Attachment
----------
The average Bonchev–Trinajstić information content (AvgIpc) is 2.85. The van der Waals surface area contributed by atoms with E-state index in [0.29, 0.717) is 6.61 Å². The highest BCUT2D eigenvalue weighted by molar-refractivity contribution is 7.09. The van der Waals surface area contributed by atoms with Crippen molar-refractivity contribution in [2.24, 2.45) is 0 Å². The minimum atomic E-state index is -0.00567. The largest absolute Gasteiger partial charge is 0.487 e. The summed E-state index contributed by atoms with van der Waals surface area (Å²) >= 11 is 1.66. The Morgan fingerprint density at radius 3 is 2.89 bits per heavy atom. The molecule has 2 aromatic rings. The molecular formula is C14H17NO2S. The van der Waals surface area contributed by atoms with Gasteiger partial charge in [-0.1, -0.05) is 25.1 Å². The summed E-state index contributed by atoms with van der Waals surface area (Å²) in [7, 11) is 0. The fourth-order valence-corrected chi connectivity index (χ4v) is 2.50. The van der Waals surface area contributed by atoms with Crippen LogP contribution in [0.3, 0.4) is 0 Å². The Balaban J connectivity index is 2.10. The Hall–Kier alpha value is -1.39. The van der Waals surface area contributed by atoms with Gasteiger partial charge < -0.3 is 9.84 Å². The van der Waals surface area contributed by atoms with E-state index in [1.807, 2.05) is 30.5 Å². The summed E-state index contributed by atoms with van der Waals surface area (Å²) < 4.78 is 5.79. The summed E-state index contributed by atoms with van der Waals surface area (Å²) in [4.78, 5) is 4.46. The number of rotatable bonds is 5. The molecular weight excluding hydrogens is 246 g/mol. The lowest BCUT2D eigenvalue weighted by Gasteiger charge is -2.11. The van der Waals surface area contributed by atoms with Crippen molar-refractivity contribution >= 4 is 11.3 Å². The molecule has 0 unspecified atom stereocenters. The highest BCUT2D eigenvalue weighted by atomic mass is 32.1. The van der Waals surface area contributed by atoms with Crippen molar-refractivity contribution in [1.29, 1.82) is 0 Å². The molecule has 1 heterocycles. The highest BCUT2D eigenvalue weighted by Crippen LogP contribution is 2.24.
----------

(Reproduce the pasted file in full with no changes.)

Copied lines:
The average Bonchev–Trinajstić information content (AvgIpc) is 2.85. The van der Waals surface area contributed by atoms with E-state index in [0.29, 0.717) is 6.61 Å². The highest BCUT2D eigenvalue weighted by molar-refractivity contribution is 7.09. The van der Waals surface area contributed by atoms with Crippen molar-refractivity contribution in [2.24, 2.45) is 0 Å². The minimum atomic E-state index is -0.00567. The largest absolute Gasteiger partial charge is 0.487 e. The summed E-state index contributed by atoms with van der Waals surface area (Å²) >= 11 is 1.66. The Morgan fingerprint density at radius 3 is 2.89 bits per heavy atom. The molecule has 2 aromatic rings. The molecular formula is C14H17NO2S. The van der Waals surface area contributed by atoms with Gasteiger partial charge in [-0.1, -0.05) is 25.1 Å². The summed E-state index contributed by atoms with van der Waals surface area (Å²) in [7, 11) is 0. The fourth-order valence-corrected chi connectivity index (χ4v) is 2.50. The van der Waals surface area contributed by atoms with Crippen LogP contribution in [0.3, 0.4) is 0 Å². The Balaban J connectivity index is 2.10. The Hall–Kier alpha value is -1.39. The van der Waals surface area contributed by atoms with Gasteiger partial charge < -0.3 is 9.84 Å². The van der Waals surface area contributed by atoms with E-state index in [1.807, 2.05) is 30.5 Å². The summed E-state index contributed by atoms with van der Waals surface area (Å²) < 4.78 is 5.79. The summed E-state index contributed by atoms with van der Waals surface area (Å²) in [4.78, 5) is 4.46. The number of rotatable bonds is 5. The molecular weight excluding hydrogens is 246 g/mol. The lowest BCUT2D eigenvalue weighted by Gasteiger charge is -2.11. The van der Waals surface area contributed by atoms with Crippen molar-refractivity contribution >= 4 is 11.3 Å². The molecule has 0 unspecified atom stereocenters. The highest BCUT2D eigenvalue weighted by atomic mass is 32.1. The van der Waals surface area contributed by atoms with Crippen molar-refractivity contribution in [1.29, 1.82) is 0 Å². The molecule has 1 heterocycles. The highest BCUT2D eigenvalue weighted by Crippen LogP contribution is 2.24.